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Influences of inorganic and polycyclic aromatic hydrocarbons on the sources of PM2.5 in the Southeast Asian urban sites


PM2.5 released from urban sources and regional biomass fire is of great concern due to the deleterious effect on human health. This study was conducted to determine the chemical compositions andsource apportionment of PM2.5. Twenty-four-hour PM2.5 samples were collected at two urban monitoring sites in Kuala Lumpur, Malaysia, from 12 November 2013 to 15 January 2014 using a high volume air sampler (HVS). The source apportionment of PM2.5 was determined using positive matrix factorization (PMF) version 5.0. Overall, the PM2.5 mean concentrations ranged from 16 to 55 μg m−3 with a mean of 23 ± 9 μg m−3. The results of enrichment factor (EF) analysis showed that Zn, Pb, As, Cu, Cr, V, Ni, and Cs mainly originated from non-crustal sources. The dominant polycyclic aromatic hydrocarbons (PAHs) were benzo[b]fluoranthene (B[b]F), benzo[ghi]perylene (B[ghi]P), indeno[1,2,3-cd]pyrene (I[cd]P), benzo[a]pyrene (B[a]P) and benzo[k]fluoranthene (B[k]F). PMF 5.0 results showed that the secondary aerosol coupled with biomass burning was the largest contributor followed by combustion of fuel oil and road dust, soil dust source and sea salt and nitrate aerosol, accounting for 34, 25, 24 and 17% of PM2.5 mass, respectively. On the other hand, biomass and wood burning (42%) was the predominant source of PAHs followed by combustion of fossil fuel (36%) and natural gas and coal burning (22%). The broad overview of the PM2.5 sources will help to adopt adequate mitigation measures in the management of future urban air quality in this region.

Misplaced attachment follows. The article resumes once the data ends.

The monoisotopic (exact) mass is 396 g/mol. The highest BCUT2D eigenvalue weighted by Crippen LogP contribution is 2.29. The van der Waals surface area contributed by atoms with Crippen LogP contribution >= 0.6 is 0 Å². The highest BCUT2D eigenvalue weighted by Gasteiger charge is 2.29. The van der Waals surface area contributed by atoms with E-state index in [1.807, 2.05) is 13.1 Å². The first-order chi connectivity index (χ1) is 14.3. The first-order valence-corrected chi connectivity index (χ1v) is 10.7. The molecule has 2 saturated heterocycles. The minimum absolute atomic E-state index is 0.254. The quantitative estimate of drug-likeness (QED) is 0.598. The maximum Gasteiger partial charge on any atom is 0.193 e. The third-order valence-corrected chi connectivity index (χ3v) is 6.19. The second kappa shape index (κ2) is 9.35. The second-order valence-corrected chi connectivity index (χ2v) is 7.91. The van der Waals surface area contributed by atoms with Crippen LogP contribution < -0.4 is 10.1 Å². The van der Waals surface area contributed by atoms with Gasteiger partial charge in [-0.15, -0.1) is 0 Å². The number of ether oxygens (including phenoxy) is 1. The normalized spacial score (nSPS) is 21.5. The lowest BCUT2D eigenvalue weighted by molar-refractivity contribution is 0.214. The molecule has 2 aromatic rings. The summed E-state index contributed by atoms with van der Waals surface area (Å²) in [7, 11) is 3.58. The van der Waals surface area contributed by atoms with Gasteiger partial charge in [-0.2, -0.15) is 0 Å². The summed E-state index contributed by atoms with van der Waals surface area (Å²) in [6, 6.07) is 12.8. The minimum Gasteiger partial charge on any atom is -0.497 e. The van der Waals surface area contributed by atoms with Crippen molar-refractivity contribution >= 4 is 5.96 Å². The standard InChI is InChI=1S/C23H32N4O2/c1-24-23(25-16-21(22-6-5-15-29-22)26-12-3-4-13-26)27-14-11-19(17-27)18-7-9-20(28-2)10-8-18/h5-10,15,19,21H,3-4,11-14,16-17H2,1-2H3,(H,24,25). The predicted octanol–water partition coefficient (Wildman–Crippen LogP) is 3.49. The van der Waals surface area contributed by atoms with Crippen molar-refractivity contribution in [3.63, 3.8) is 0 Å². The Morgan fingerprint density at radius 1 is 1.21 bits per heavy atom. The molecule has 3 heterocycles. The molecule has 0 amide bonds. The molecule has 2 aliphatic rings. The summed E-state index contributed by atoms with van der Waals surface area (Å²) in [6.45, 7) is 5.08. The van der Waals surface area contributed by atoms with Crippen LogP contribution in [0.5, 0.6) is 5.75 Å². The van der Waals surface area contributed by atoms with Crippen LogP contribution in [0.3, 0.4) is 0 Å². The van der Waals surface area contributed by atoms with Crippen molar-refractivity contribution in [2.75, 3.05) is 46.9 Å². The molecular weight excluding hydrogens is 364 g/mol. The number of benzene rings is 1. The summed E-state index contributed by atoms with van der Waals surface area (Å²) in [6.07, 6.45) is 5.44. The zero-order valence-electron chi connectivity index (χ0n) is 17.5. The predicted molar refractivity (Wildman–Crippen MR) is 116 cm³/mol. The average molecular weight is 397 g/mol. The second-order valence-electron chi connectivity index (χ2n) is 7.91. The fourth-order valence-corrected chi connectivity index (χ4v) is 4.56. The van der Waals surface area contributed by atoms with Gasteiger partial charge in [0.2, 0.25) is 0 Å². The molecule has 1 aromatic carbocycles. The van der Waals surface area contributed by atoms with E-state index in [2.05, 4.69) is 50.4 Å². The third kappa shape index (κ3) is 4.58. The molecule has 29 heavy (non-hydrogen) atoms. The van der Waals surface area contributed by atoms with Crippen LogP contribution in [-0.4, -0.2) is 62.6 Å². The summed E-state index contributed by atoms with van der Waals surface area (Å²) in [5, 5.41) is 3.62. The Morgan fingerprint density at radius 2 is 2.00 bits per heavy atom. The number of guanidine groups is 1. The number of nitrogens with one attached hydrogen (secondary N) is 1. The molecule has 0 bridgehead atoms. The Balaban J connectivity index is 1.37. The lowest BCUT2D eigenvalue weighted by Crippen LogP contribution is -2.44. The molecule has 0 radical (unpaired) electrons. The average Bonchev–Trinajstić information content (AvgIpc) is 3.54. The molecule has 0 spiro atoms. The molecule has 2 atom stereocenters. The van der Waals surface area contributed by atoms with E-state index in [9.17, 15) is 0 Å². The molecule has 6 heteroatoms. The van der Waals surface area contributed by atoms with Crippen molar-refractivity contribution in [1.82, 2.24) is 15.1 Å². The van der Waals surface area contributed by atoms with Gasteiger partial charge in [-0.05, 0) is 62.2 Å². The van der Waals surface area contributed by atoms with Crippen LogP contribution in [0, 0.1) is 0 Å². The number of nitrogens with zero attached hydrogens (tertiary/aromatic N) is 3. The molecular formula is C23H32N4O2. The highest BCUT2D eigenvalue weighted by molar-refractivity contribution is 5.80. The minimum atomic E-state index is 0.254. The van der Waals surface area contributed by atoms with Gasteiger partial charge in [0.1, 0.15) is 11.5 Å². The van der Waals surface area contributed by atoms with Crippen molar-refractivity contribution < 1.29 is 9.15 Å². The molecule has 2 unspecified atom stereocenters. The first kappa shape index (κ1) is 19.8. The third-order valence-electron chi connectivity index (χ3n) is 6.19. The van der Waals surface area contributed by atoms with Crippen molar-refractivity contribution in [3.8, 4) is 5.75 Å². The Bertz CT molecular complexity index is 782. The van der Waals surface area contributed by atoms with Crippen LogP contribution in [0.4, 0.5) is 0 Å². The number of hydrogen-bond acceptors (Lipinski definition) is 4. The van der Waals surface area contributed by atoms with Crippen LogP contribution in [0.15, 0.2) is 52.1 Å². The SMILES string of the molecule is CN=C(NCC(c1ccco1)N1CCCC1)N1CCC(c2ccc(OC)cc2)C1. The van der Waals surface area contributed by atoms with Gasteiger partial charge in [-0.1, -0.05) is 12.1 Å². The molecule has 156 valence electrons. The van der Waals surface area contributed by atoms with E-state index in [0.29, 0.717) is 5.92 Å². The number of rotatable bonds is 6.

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The authors would like to thank Universiti Kebangsaan Malaysia for Research University Grants (DIP-2016-015 and GGPM-2016-034) and the Ministry of Education for the Fundamental Research Grant (FRGS/1/2015/WAB03/UKM/01/1). The meteorological data applied to the HYSPLIT model were accessible at Special thanks go to Dr. Rose Norman for proofreading this manuscript.

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Correspondence to Md Firoz Khan.

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Research Highlights

• We determined the source apportionment analysis based on PM2.5 composition

• SO4 2−, NO3 , NH4 +, Na, Al, K and Mg were major inorganic elements in PM2.5

• B[b]F and B[ghi]P were the most abundant PAHs in atmospheric PM2.5

• Secondary/biomass, fuel oil/road dust and soil were the predominant PM2.5 sources

• Biomass and wood burning were the predominant sources of PAHs

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Khan, M.F., Hwa, S.W., Hou, L.C. et al. Influences of inorganic and polycyclic aromatic hydrocarbons on the sources of PM2.5 in the Southeast Asian urban sites. Air Qual Atmos Health 10, 999–1013 (2017).

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  • Urban environment
  • Source apportionment
  • Positive matrix factorization
  • Enrichment factor
  • Polycyclic aromatic hydrocarbon
  • PM2.5